Climate Shocks and Sino-nomadic Conflict
Employing droughts and floods to proxy for changes in precipitation, this paper shows nomadic incursions into settled Han Chinese regions over a period of more than two thousand years—the most enduring clash of civilizations in history—to be positively correlated with less rainfall and negatively correlated with more rainfall. Consistent with findings that economic shocks are positively correlated with conflicts in modern sub-Saharan Africa when instrumented by rainfall, our reduced-form results extend this relationship to a very different temporal and geographical context, the Asian continent, and long historical period. © 2011 The President and Fellows of Harvard College and the Massachusetts Institute of Technology.
If you experience problems downloading a file, check if you have the proper application to view it first. In case of further problems read the IDEAS help page. Note that these files are not on the IDEAS site. Please be patient as the files may be large.
As the access to this document is restricted, you may want to look for a different version under "Related research" (further below) or search for a different version of it.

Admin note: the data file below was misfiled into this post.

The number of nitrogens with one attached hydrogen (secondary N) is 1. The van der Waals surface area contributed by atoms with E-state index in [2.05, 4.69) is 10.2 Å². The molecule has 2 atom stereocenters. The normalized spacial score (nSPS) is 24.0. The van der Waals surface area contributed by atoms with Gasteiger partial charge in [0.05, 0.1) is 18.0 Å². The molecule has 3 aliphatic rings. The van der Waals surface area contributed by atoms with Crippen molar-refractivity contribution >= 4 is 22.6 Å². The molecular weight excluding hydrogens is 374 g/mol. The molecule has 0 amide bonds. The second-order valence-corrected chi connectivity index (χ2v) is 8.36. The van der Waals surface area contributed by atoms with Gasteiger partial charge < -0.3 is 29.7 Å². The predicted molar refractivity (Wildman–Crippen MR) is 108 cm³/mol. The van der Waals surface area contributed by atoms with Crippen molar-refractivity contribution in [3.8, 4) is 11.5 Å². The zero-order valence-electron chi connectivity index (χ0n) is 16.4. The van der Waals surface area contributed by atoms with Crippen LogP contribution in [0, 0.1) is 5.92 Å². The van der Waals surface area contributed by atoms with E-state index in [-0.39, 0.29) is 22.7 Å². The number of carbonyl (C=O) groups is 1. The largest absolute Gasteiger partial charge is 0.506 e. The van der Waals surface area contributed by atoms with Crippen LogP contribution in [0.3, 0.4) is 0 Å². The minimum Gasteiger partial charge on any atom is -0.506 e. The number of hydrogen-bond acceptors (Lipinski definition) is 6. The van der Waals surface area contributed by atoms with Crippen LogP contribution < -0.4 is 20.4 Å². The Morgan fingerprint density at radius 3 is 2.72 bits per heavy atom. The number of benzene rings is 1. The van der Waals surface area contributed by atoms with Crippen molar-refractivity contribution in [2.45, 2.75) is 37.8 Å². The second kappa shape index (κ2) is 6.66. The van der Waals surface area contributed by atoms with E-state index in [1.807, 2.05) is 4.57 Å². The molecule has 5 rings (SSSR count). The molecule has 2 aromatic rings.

Volume (Year): 93 (2011)
Issue (Month): 3 (August)
|Contact details of provider:|| Web page: http://mitpress.mit.edu/journals/|
|Order Information:||Web: http://mitpress.mit.edu/journal-home.tcl?issn=00346535|
When requesting a correction, please mention this item's handle: RePEc:tpr:restat:v:93:y:2011:i:3:p:970-981. See general information about how to correct material in RePEc.
For technical questions regarding this item, or to correct its authors, title, abstract, bibliographic or download information, contact: (Anna Pollock-Nelson)
If references are entirely missing, you can add them using this form.